When Spiffy launched its first app in 2014, it took 35 finger taps to order a car wash from your mobile device.

Today, it takes eight.

As the mobile on-demand car wash operator announces a major expansion into Dallas this month, those numbers are significant. They represent the painstaking time and engineering required to build a technology-enabled service that can scale around the nation and eventually, the world.

The goal of Spiffy, and really any service linked to technology, is to make some aspect of life as simple as possible. And according to the startup’s serial entrepreneur CEO Scot Wingo, “If we’re trying to make your life simpler, then we should be working on that all the time.”

The constant improvements in customer and user experience, combined with expansion into new cities, is happening since Spiffy landed its first institutional capital earlier this year. Armed with $5 million from investors like Bull City Venture Partners, Idea Fund Partners and Industry Ventures, the company has streamlined the technology that powers its car washing service, while focusing on three key expansion opportunities.

First, there are new markets, which require a lot of strategy and thought. Spiffy expanded to Atlanta in 2016 through a key partnership with real estate development Ponce City Market and to Los Angeles earlier this year through an acquisition of a local mobile car wash provider. The funding allowed Dallas to happen in a different way—by pre-selling large office building owners this spring in anticipation of putting 10 car wash vans to work on their campuses in August 2017.

Spiffy planned to provide its services to employees at 25 office complexes. Instead, it landed 50.

By pre-selling rather than bootstrapping, “it allows us to get profitable in a city faster and dramatically reduce the amount of time it takes to launch a city,” Wingo says. Spiffy’s 10 vans in Dallas will quickly be busy 12 hours a day, seven days a week, requiring the fleet expand much faster than in Atlanta, where 10 vans are servicing 30 complexes and the surrounding residential community a year after launch.

Wingo and team are projecting to launch in Dallas at half the expense of Atlanta too.

Funding means faster, cheaper expansion

The Dallas experiment will inform future expansion into Spiffy’s target markets—30 cities with over a million residents in the warmer, southern half of the United States. Class A office data will determine which cities are next, as up to 70 percent of Spiffy customers in each market have their vehicle washed while at work.

Second, there’s expansion in existing markets. Though the Triangle is its oldest and largest market, Wingo says Spiffy is still growing “torridly”. 25 vans are servicing complexes and residences across the region. And outside sales teams are now working here and in Charlotte, Atlanta and Los Angeles.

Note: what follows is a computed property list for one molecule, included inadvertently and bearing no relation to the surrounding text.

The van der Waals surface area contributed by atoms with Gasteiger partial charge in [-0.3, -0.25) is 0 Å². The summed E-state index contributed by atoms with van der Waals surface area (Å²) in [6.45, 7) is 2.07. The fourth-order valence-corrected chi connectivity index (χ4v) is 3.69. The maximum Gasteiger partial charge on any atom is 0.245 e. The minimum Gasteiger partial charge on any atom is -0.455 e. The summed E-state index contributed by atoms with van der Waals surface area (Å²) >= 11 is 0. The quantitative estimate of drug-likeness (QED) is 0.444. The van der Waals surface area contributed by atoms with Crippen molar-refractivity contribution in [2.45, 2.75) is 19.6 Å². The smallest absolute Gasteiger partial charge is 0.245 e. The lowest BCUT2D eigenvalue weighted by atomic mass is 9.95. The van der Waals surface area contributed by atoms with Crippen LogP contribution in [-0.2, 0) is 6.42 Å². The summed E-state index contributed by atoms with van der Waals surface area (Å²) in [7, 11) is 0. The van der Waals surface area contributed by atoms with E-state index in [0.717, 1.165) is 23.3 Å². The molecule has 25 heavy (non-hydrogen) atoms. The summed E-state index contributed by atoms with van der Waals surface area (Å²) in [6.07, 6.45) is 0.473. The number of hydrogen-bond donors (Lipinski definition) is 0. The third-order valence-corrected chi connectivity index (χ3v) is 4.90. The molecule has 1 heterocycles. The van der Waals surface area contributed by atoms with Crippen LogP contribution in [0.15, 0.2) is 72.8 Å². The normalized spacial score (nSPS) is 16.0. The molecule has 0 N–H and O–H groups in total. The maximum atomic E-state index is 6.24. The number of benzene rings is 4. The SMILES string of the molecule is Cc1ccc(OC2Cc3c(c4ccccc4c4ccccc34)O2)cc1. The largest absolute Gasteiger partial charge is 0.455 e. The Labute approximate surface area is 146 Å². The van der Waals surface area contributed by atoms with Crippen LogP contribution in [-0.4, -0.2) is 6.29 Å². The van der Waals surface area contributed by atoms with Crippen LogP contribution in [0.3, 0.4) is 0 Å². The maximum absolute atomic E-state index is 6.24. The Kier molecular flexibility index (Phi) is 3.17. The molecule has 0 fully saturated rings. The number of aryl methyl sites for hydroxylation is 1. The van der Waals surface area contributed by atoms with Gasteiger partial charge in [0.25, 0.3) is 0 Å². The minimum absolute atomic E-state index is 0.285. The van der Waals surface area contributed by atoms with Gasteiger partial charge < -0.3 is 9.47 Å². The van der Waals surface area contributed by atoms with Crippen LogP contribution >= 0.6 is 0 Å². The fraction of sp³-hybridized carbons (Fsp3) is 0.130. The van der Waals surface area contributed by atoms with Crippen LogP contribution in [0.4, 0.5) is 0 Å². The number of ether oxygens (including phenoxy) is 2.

And finally, growth will happen through new services. In the Triangle, some Spiffy technicians have started providing mobile oil changes to both residential and corporate customers (like car rental shops and a moving company).

Growing interest has prompted Spiffy to outfit its first van with a new technology to change oil in an environmentally-friendly way. The machine effectively suctions old oil out of the engine and then pumps in new oil, eliminating spillage and removing “all the goop” that typically remains after a traditional change.

As interest in the service grows, future vehicles may be outfitted with the technology.

Creating the first national car wash brand

Spiffy’s growth into a national brand will continue to be about standardization and innovation.

Innovation, to make things more simple and easy for customers. Like for example, adding a geolocation feature that recognizes when a customer has pulled into work and automatically pulls up that complex’s promo code and key exchange instructions. That’s already in place.

But if Spiffy wants to expand to a colder locale, like the Northeast, it’ll have to find a technology to keep water from freezing. And if it wants to explore a smaller city, like Fayetteville, N.C., the team may have to consider franchising, licensing or an alternative strategy, Wingo says.

Standardization is what will allow Spiffy to deliver the same quality of service whether a customer lives in Atlanta or Barcelona.

Wingo’s model there is Starbucks, which delivers the same customer experience in Raleigh and Berlin, while offering its employees’ opportunities to contribute to company culture, as well as career advancement and benefits.

“Starbucks does a lot of things that we admire around their baristas (…),” Wingo says. “When I go into Starbucks, they seem like pretty happy folks and that is an important part of the service, that people delivering it are happy.”

Different from a lot of tech-enabled service companies, Spiffy tries to control every aspect of the service. It leases vehicles and equipment and hires W-2 employees as technicians to operate them and service clients. By providing uniform training, competitive salaries, benefits and career opportunities, it hopes to avoid the quality issues and culture crisis companies like Uber, Airbnb, Instacart and now defunct Homejoy have experienced.

So far, Spiffy employs 80 technicians and 20 corporate workers, including a GM and two supervisors/senior technicians in each city. Eventually, the corporate team will grow to include an expansion team, helping to implement a “cookie cutter” growth strategy regardless of region.

When that’s the case, expect another round of investment.

“It’s still very early days for us, but I think we have a Starbucks level opportunity here,” Wingo says. “People love this service, and as long as we can solve cold weather and things we haven’t yet, I see no reason we couldn’t be in 50 to 100 cities and even more internationally.”